Plans may become useless or subject to change, but planning is an essential activity you have to undertake. Even more so when all your bags are packed and you’re ready to go to a new country far away from your home base. Planning in advance on what you will wear in the new country really helps alleviate the overthinking of what to wear in the mornings and thus makes everything much more relaxing. In this post, I am going to share yet another set of packing picks with you because we are all set to fly off to far east i.e. Hong Kong & China for 3 weeks of major discovery.
“Travelling leaves you speechless,
Then turns you into a storyteller.”- Ibn Battuta
While you’ll be reading this post, I find myself sitting in another long haul flight from London to New Delhi. I’ve experienced a fair amount of time in the air at both ends of the planes, and I can vouch for it that with very little preparation well in advance can actually revolutionise how you feel up in the air and at the end of your journey!
Hard to believe that this UNESCO World Heritage medieval town is just 260km away from London. Perfect for a weekend getaway, we made the most of our two days in Bruges.
If you’ve been following our travels on Instagram, Facebook and over here over the past few months, you’ll see we’ve planned to explore a few European cities this summer–we are done with Vienna in Austria and we’ve planned to do 3 more countries (Belgium, Poland and Luxembourg) within this month! And why not! London is the ultimate city from which to explore Europe, in all its glory. We are pretty much always within a short flight from every European city! Figuring out how to pack for this mini city breaks is a fun challenge (every single look was thought out in advance, because we could only take one cabin luggage as we usually travel in budget airlines within Europe- it’s convenient and economic). In this post, I’m passing on my packing secrets for mini city breaks to you.
All eyes will be on the Brazilian behemoth in August for the Olympic games, but smart voyagers are planning their visit either earlier or later in the year, when the streets are emptier but the feel-good factor lingers. It’s hard to picture a city more generously endowed with natural beauty, with golden beaches and densely forested mountains surrounding a city that pulses to a samba beat. Yes, the Olympics are a big deal, but in Rio every night is a potential street party. Beautographer and I have arrived in Rio de Janeiro in Brazil this morning.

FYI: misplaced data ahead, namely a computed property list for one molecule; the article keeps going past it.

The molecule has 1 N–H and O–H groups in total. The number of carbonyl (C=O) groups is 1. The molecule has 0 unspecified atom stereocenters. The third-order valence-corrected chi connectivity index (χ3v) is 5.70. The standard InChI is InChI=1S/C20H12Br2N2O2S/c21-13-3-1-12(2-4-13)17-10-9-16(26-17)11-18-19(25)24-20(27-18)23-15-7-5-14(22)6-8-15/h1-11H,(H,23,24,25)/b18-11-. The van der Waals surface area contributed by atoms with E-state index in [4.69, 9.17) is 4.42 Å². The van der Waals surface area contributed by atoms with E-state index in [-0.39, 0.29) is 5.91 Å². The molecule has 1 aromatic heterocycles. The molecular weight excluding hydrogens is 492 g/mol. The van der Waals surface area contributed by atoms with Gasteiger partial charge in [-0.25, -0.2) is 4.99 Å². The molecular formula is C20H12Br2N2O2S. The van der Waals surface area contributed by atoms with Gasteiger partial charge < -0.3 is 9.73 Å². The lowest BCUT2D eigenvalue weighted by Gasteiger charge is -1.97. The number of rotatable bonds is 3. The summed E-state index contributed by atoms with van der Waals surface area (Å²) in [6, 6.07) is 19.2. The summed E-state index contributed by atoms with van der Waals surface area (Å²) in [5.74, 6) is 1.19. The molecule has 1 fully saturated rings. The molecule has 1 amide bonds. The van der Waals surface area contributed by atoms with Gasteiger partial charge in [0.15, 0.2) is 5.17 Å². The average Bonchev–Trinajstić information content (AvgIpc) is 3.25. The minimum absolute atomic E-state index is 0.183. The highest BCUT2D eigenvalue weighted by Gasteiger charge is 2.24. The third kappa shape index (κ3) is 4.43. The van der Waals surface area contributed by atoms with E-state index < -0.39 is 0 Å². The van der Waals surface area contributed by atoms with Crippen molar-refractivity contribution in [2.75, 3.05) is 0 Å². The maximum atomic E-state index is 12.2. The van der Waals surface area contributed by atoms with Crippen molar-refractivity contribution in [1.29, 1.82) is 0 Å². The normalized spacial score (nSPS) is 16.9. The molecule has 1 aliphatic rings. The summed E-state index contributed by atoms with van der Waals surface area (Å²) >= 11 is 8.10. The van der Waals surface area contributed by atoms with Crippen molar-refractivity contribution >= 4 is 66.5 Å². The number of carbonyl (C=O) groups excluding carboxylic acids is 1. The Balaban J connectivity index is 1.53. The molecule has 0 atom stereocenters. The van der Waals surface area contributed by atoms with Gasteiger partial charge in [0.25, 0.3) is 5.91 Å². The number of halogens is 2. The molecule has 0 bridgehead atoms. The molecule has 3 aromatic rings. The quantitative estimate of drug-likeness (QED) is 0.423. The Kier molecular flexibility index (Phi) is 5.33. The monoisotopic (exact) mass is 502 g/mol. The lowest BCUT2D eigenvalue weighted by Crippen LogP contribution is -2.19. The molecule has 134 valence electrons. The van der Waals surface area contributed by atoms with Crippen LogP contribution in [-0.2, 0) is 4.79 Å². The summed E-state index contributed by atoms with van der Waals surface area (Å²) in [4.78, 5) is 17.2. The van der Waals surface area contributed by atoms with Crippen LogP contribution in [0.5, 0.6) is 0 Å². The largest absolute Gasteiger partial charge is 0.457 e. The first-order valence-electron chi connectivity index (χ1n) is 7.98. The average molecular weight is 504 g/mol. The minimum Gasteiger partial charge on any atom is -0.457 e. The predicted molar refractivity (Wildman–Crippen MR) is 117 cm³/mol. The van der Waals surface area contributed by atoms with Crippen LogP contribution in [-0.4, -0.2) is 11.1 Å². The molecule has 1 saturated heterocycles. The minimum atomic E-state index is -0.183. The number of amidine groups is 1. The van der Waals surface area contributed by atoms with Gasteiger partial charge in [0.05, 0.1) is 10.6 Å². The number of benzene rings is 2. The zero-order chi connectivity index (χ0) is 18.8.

We have finally arrived at the land from where it all began – Egypt. The cradle of the important civilisation along the Nile, this patron of Pyramids was long in our wanderlust-list. As the last voyage destination of 2015 for Team OneTimeFashionista, we are excited to touch down here to celebrate Christmas and merrily usher into the New Year. We had to assiduously put the pyjamas, pantaloons and pashminas while we packed our suitcases, keeping in careful view the festive time of the year, location and climate of the destination, local norms and culture and more importantly keeping our own FQ (Fashion Quotient) uncompromised and intact. Read on as we share our packing tips for you so that you can truly Walk Like An Egyptian!
My fashionistas, a quick post to share my airport style or travel look for Russia with you all here. If you have read the last post, you have already seen the look but thought it would be helpful to share the details why it is the way it is! After years of travelling to different destinations, I have managed to get my airport fashion game in place and it all depends on the length of the flight, what season it is and how I’m doing healthwise at that particular time of flying out. Those of us who are not celebrities and would be unable to carry off the Lady Gaga look even if we wanted to, but what we wear can still tell others a lot about us. The days of check-in staff upgrading smartly dressed travellers are all but over, but that is no excuse to abandon all sense of style. Worse still is the fact that our appearance and body language can also influence the judgement of airport officials at security when leaving the UK and passport control, immigration and customs on arrival especially if you happen to stand on the queue for Non-UK passport holders.